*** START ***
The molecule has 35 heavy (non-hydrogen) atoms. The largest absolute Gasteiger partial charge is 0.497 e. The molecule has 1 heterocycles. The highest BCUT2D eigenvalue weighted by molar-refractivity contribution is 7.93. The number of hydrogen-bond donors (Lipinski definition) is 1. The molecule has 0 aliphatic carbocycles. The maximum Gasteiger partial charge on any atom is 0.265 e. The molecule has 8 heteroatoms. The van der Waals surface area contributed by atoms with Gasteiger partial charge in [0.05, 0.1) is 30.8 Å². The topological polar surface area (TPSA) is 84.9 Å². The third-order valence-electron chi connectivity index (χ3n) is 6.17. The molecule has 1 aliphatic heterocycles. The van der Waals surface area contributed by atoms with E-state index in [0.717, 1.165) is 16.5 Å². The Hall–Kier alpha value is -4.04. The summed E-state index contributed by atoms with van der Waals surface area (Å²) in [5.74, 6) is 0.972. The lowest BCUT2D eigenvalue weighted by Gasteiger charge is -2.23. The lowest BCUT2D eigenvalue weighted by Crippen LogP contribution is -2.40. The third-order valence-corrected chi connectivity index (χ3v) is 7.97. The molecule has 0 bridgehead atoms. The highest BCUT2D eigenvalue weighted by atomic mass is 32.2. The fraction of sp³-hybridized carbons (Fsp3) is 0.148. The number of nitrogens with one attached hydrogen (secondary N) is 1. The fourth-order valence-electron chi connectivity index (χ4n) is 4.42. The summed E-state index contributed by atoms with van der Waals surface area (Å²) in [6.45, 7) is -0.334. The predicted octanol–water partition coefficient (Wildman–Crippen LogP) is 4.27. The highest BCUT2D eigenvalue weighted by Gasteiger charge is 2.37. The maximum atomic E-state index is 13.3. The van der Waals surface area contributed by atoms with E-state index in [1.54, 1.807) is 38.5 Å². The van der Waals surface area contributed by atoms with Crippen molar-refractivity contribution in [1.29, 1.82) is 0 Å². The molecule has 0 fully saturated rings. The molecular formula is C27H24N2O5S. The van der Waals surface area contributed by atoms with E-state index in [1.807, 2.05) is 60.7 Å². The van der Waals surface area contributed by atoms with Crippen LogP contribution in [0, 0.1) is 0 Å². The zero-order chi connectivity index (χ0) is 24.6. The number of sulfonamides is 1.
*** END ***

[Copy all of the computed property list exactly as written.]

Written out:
The molecule has 35 heavy (non-hydrogen) atoms. The largest absolute Gasteiger partial charge is 0.497 e. The molecule has 1 heterocycles. The highest BCUT2D eigenvalue weighted by molar-refractivity contribution is 7.93. The number of hydrogen-bond donors (Lipinski definition) is 1. The molecule has 0 aliphatic carbocycles. The maximum Gasteiger partial charge on any atom is 0.265 e. The molecule has 8 heteroatoms. The van der Waals surface area contributed by atoms with Gasteiger partial charge in [0.05, 0.1) is 30.8 Å². The topological polar surface area (TPSA) is 84.9 Å². The third-order valence-electron chi connectivity index (χ3n) is 6.17. The molecule has 1 aliphatic heterocycles. The van der Waals surface area contributed by atoms with E-state index in [0.717, 1.165) is 16.5 Å². The Hall–Kier alpha value is -4.04. The summed E-state index contributed by atoms with van der Waals surface area (Å²) in [5.74, 6) is 0.972. The lowest BCUT2D eigenvalue weighted by Gasteiger charge is -2.23. The lowest BCUT2D eigenvalue weighted by Crippen LogP contribution is -2.40. The third-order valence-corrected chi connectivity index (χ3v) is 7.97. The molecule has 0 bridgehead atoms. The highest BCUT2D eigenvalue weighted by atomic mass is 32.2. The fraction of sp³-hybridized carbons (Fsp3) is 0.148. The number of nitrogens with one attached hydrogen (secondary N) is 1. The fourth-order valence-electron chi connectivity index (χ4n) is 4.42. The summed E-state index contributed by atoms with van der Waals surface area (Å²) in [6.45, 7) is -0.334. The predicted octanol–water partition coefficient (Wildman–Crippen LogP) is 4.27. The highest BCUT2D eigenvalue weighted by Gasteiger charge is 2.37. The maximum atomic E-state index is 13.3. The van der Waals surface area contributed by atoms with E-state index in [1.54, 1.807) is 38.5 Å². The van der Waals surface area contributed by atoms with Crippen molar-refractivity contribution in [1.29, 1.82) is 0 Å². The molecule has 0 fully saturated rings. The molecular formula is C27H24N2O5S. The van der Waals surface area contributed by atoms with E-state index in [1.807, 2.05) is 60.7 Å². The van der Waals surface area contributed by atoms with Crippen LogP contribution in [0, 0.1) is 0 Å². The zero-order chi connectivity index (χ0) is 24.6. The number of sulfonamides is 1.